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Marlins sell out first game at new stadium — sort of

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The Miami Marlins have figured out a way to erase the embarrassment of poor attendance figures: Make fewer tickets available. Brilliant!

The Marlins have announced a sellout for their first game at their new ballpark, a contest against the University of Miami on March 6, reports the Miami Herald.

Of course calling it a sellout is a tad misleading, as the team limited capacity for the game to 10,000. For some reason, there are 15,000 seats available for the Marlins’ game against Florida International the next day. That matchup, not surprisingly, has yet to sell out.

To be fair (which takes the fun out of everything!) we’re talking about exhibition games here. Drawing 10,000 for a non-counter against a college team isn’t too shabby.

Smartly, the Marlins have kept the actual capacity of their new stadium on the smallish side – 37,000 – so with a pretty exciting team featuring the likes of Jose Reyes, Mike Stanton and Josh Johnson (and Yoenis Cespedes?), the Marlins ought to be able to claim some actual sellouts in 2012, at least during the early part of the season.

You can view progress on the completion of the new stadium here.

You can follow Bob on Twitter here, or if Facebook is your thing, be his friend here.

Let’s play the “how long has it been since the Cubs won the World Series?” game!

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It started with a no-good St. Louis Cardinals fan being a troublemaker. That no-good Cardinals fan was Drew Silva, who began things innocently enough, noting that, despite their dominance this season, any team can theoretically beat the Chicago Cubs in a short series because that’s just how baseball goes:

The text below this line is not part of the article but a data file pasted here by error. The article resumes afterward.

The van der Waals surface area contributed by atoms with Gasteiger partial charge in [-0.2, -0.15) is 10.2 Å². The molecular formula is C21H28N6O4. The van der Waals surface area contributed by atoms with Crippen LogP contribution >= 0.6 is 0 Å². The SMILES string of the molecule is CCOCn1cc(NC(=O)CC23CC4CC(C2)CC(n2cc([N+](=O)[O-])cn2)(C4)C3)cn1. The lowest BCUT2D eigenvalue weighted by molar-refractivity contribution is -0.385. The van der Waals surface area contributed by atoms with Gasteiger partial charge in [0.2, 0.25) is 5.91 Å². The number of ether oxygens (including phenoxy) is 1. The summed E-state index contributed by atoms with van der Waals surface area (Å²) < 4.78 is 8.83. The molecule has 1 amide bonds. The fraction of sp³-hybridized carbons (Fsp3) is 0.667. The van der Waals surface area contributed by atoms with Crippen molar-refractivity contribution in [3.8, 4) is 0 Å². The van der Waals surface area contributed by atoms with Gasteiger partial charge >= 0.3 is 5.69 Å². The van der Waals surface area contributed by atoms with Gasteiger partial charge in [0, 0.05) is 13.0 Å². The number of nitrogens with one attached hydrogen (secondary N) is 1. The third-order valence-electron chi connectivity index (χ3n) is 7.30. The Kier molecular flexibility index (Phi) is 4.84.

Cubs fans started giving him guff for that, so Drew gave some back:

And with that it was on like Donkey Kong (a super old video game which was not invented for another 73 years after the Cubs last won the World Series). I tweeted this:

And with that, my followers went crazy. Here’s a sampling of some of the best ones:

And, for that matter . . .

Too soon. Unlike the last Cubs World Series title.

Like I said, this was just a sampling. I’ve retweeted a ton more on my timeline and those I didn’t retweet can be seen in the replies here. My favorite one may have been “literally the invention of sliced bread,” which debuted in 1912, but I can’t find that tweet.

Please, Cubs fans, have a sense of humor about this. You have a wonderful ballpark that is not named after a third tier mortgage company, a grand history that is fantastic even if it hasn’t featured any championships and a future that is as bright or brighter than any other team out there. Maybe even come up with some of your own in the comments! History is fun! As is self-deprecation! What I’m saying is don’t be salty about this sort of thing. Salty is a bad look.

In other news, the Morton Salt Company was incorporated in 1910, two years after the Cubs last World Series victory.

The Dodgers have rebuffed lowball offers for Yasiel Puig

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Jon Heyman reports that the Dodgers have “rebuffed offers” for Yasiel Puig.

Heyman says teams “appear to be bottom feeding for Puig,” making lowball trade proposals. The Dodgers may not have big future plans for Puig, but nor are they gonna sell low on him. And heck, maybe they have bigger plans for him now than they did a couple of weeks ago. He’s batting .396/.448/.698 with four home runs and 12 RBI in 14 games since his demotion to Triple-A Oklahoma. The guy who replaced him, Josh Reddick, is hitting .143/.211/.157 in 20 games since the Dodgers acquired him.

I doubt Puig steps foot in the Dodgers clubhouse before the end of the year, but it’s not like they can’t hold off and trade him in the offseason when teams can imagine him looking good in their uniform next spring.